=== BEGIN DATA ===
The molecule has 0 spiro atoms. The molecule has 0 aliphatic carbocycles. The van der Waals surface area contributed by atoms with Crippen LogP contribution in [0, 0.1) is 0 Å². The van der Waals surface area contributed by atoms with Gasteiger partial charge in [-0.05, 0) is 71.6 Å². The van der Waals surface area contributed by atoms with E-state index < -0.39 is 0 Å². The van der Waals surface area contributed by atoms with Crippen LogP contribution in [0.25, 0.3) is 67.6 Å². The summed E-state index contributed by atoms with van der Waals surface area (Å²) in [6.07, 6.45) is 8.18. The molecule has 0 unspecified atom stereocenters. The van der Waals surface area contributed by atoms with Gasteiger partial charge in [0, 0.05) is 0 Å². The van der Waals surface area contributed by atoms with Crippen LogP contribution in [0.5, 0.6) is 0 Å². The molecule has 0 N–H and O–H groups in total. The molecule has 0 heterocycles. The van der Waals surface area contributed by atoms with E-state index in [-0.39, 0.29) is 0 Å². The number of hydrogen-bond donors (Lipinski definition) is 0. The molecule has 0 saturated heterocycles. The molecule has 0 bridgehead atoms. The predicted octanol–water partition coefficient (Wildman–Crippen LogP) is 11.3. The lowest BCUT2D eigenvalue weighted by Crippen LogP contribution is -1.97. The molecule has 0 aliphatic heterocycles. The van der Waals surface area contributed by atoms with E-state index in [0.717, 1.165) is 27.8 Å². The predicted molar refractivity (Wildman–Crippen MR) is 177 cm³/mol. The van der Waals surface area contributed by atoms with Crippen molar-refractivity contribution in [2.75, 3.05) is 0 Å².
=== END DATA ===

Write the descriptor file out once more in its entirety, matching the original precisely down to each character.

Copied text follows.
The molecule has 0 spiro atoms. The molecule has 0 aliphatic carbocycles. The van der Waals surface area contributed by atoms with Crippen LogP contribution in [0, 0.1) is 0 Å². The van der Waals surface area contributed by atoms with Gasteiger partial charge in [-0.05, 0) is 71.6 Å². The van der Waals surface area contributed by atoms with E-state index < -0.39 is 0 Å². The van der Waals surface area contributed by atoms with Crippen LogP contribution in [0.25, 0.3) is 67.6 Å². The summed E-state index contributed by atoms with van der Waals surface area (Å²) in [6.07, 6.45) is 8.18. The molecule has 0 unspecified atom stereocenters. The van der Waals surface area contributed by atoms with Gasteiger partial charge in [0, 0.05) is 0 Å². The van der Waals surface area contributed by atoms with Crippen LogP contribution in [0.5, 0.6) is 0 Å². The molecule has 0 N–H and O–H groups in total. The molecule has 0 heterocycles. The van der Waals surface area contributed by atoms with E-state index in [-0.39, 0.29) is 0 Å². The number of hydrogen-bond donors (Lipinski definition) is 0. The molecule has 0 saturated heterocycles. The molecule has 0 bridgehead atoms. The predicted octanol–water partition coefficient (Wildman–Crippen LogP) is 11.3. The lowest BCUT2D eigenvalue weighted by Crippen LogP contribution is -1.97. The molecule has 0 aliphatic heterocycles. The van der Waals surface area contributed by atoms with E-state index in [0.717, 1.165) is 27.8 Å². The predicted molar refractivity (Wildman–Crippen MR) is 177 cm³/mol. The van der Waals surface area contributed by atoms with Crippen molar-refractivity contribution in [2.75, 3.05) is 0 Å².